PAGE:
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Motion Pictures 4: Sandy Bottom Shuffle

Peter Sparling

$7,500

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Motion Pictures 4: Sandy Bottom Shuffle

Artwork Tags:

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Sandy Bottom Shuffle is a self-portrait, the second large-scale mural painted in the huge studio of the Parsons Center. I videotaped myself moving in my size 11, 6W shoes like the nerdy, goofy 71-year-old retired dancer that I am; the quick improvisation was weighted and close to the ground—no leaps or fancy gyrations. As I projected the video of myself onto the canvas, the movement suggested earthy colors and bold brush strokes, with an acknowledgement of the lower part of the canvas (my clunky footwork) and pictorial foreground. The blue was added after the main body of pink, burnt sienna and red oxide… a body of water, like the center’s own Bellows Lake, with its mucky bottom? I chose to leave areas unpainted, to surround and highlight the body’s materiality and kinetic traces with negative space. The title came last. Do I know how to dance The Shuffle? Maybe I danced a version of it while at Studio 54 back in the day!

7
59.5"H × 128"W × 0.03"D
Painting
Acrylic
Abstract
Contemporary
Mural
acrylic on canvas
No
No
Hang unframed by ready-made grommets (5 inserted along both upper and lower edges)
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STATEMENT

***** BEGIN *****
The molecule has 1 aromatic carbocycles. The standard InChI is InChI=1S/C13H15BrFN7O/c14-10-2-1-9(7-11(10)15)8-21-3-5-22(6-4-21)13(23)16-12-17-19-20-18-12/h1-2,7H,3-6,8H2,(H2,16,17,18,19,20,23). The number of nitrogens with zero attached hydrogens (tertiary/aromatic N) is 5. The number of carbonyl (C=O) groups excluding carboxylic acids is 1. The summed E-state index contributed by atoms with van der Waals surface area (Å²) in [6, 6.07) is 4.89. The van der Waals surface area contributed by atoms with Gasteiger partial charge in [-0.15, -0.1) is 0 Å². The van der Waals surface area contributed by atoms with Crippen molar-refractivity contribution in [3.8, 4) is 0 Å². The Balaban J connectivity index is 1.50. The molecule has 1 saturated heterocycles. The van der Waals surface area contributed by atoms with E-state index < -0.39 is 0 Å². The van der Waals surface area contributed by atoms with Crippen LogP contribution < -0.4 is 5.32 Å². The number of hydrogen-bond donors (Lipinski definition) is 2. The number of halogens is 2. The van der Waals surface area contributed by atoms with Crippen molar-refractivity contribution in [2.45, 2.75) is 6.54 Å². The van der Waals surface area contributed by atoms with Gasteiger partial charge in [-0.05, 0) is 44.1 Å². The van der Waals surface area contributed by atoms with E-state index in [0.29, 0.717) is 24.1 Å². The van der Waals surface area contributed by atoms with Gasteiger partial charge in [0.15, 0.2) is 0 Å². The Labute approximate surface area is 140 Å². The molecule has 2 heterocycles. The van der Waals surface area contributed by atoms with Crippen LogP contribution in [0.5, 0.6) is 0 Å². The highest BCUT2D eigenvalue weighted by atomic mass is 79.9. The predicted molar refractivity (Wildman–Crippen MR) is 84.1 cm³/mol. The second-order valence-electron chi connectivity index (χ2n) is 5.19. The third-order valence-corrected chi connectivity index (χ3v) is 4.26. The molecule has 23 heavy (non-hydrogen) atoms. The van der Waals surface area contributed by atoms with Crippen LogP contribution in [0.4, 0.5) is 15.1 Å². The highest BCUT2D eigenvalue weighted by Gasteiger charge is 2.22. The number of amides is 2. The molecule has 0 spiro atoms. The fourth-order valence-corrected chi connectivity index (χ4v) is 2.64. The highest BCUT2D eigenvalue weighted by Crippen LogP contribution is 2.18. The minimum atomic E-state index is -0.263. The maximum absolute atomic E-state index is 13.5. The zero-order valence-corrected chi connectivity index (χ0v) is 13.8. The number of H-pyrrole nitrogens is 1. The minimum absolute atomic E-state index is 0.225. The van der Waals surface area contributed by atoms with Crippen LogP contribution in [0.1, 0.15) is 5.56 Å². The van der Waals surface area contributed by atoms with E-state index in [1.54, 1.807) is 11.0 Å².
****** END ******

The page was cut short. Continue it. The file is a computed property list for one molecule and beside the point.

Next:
As a dancer for fifty years of my own choreographic work and as former principal dancer with the companies of Martha Graham and José Limon, I bring to the practice of painting an interdisciplinary sensibility. I am also a video artist, so my practice of composing imagery for moving bodies within both the stage proscenium frame and the screen’s frame inform my consideration of the canvas as site for visual and visceral encounter. A picture of motion is created in the mind’s eye every split second as the eye seeks to comprehend what it sees, what catches its attention. Bodies in motion attract our attention, and a dancer’s motion is my main attraction. With my paintings, or “motion pictures”, I engage my painter self to join the dancer self: I call into play the action of the paint brush in my hand, and my brush hastens to capture via the stroke of paint an essential thread or indelible trace of the dancer’s movement. I hold the brush like a lit sparkler in the darkness and paint the void with traces of its light. What remains is a web, a nest, a cluster of intertwining fibers, ribbons, networks, ganglia: a light dancer, if you will. A picture of motion. A motion picture. My hope is yes, that each of my paintings imprints its unique kinetic branding on the inner eyelid, or a flurry that evokes a fleeting image of a body in motion: some of its delight, fierceness, lyrical effusiveness, animal alertness, its desire to catch my attention, its ability to draw its elusive pictures in space and time. If every instant of our waking and dreaming were seen with such x-ray calligraphy, would we lift off into weightlessness, like the timeless, floating calligraphy on an ancient Chinese scroll painting, or gradually plunge deeply into the microscopic neurocircuitry of our eternally moving bodies, grounded forever and yet newly mobilized in light? I am reminded of a quote from William Goyen’s “The House of Breath”: “Who knows what frescoes lie painted on the inside of the skull?”

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